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mattbrowne's avatar

Radioactivity in the Pacific Ocean - How long can the dumping of radioactive water in Japan continue?

Asked by mattbrowne (31557points) April 4th, 2011

It’s a big ocean. At the moment it’s not a problem for California, Oregon and Washington. But suppose this continues for months.

“The crack in a maintenance pit discovered over the weekend was the latest confirmation that radioactivity continues to spill into the environment. The leak is a symptom of the primary difficulty at the Fukushima Daiichi complex: Radioactive water is pooling around the plant and preventing workers from powering up cooling systems needed to stabilize dangerously vulnerable fuel rods. The plant operators also deliberately dumped 10,000 tons of tainted water—measuring about 500 times above the legal limit for radioactivity—into the ocean Monday to make space at a storage site for water that is even more highly radioactive.

Efforts over the weekend to clog the leak with a special polymer, sawdust and even shredded newspapers failed to halt the flow at a cracked concrete maintenance pit near the shoreline. The water in that leak contains radioactive iodine at rates 10,000 times the legal limit.

The 8-inch-long crack was discovered in the maintenance pit over the weekend. It is sending radioactive water into area that is normally blocked off by a seawall, but a crack was also discovered in that outer barrier Monday.

“Even if they say the contamination will be diluted in the ocean, the longer this continues, the more radioactive particles will be released and the greater the impact on the ocean,” Edano said. “We are strongly urging TEPCO that they have to take immediate action to deal with this.”

The crisis has sparked protests in Japan and raised questions around the world about the safety of nuclear power. The head of the International Atomic Energy Agency told delegates at a nuclear safety conference Monday that the industry cannot afford to ignore these concerns.”,0,2720438.story

Any opinions?

Should the Japanese government discuss the measures with all countries in the Pacific Ocean region? This isn’t a national matter anymore, right? What do you think?

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7 Answers

Foolaholic's avatar

I completely agree that this turn of events makes this an international issue. I don’t know if we’re talking about international waters or not, but it’s everyone’s ocean and at this point we need to stop addressing this issue as separate nations but as a world in crisis. In all honesty, I think focusing on relief efforts in Japan is a much better use of our (the US’s) time than dealing with Libya, considering our recent track record and all. : /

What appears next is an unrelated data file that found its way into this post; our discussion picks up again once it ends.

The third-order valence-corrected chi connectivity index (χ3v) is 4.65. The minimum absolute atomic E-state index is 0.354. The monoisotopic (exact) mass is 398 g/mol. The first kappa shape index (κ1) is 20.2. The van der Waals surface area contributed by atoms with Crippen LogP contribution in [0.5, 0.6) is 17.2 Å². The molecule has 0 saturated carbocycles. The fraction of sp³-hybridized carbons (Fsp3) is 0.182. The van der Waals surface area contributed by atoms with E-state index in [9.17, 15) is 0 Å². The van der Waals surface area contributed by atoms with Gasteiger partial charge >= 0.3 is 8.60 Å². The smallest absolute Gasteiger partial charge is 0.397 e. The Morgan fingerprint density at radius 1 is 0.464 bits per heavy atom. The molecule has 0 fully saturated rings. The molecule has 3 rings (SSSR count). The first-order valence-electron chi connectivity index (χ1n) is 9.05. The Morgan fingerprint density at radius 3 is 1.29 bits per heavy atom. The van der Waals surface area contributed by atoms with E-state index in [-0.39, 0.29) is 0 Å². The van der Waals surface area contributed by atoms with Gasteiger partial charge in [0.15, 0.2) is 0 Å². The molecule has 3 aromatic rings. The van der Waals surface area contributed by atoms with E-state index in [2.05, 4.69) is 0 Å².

And, while this is a terrible turn of events indeed, I’m glad it’s calling the validity of nuclear power into question. When it comes to energy, I’m very pro-green power.

mattbrowne's avatar

Germany will remove all nuclear power and fossil fuel for electricity generation within the next 15 – 25 years. Even the majority of conservative voters supports this approach.

Dutchess_III's avatar

The thing about Japan…and not that they could help it…as I see it, they built all of their nuclear plants on a fault line. Not that they had any other choice, given how small they are (the size, roughly, of Montana?). Germany….is a big, land locked country, like the USA. A power plant located on the San Andreas fault isn’t at the same risk as a power plant located in mid Kansas.

mattbrowne's avatar

Yes, and not just any fault line, but one that is part of the extremely dangerous Ring of Fire of the Pacific region. Germany and Japan are about the same size (and about half the size of Texas), but Japan has got a 50% higher population.

Dutchess_III's avatar

But Germany is still land locked. It wasn’t created by geologic faults. It was created by politics. And doesn’t have a history of mega earthquakes (I don’t think.)

mattbrowne's avatar

Land locked?

kritiper's avatar

Mankind is doomed anyway, so why worry about a little radiation? The ocean’s are being overfished and are dying without the radiation. Good night, sleep tight, and sweet dreams!
@Dutchess_III – Germany has ocean access on the North Sea and the Baltic Sea.

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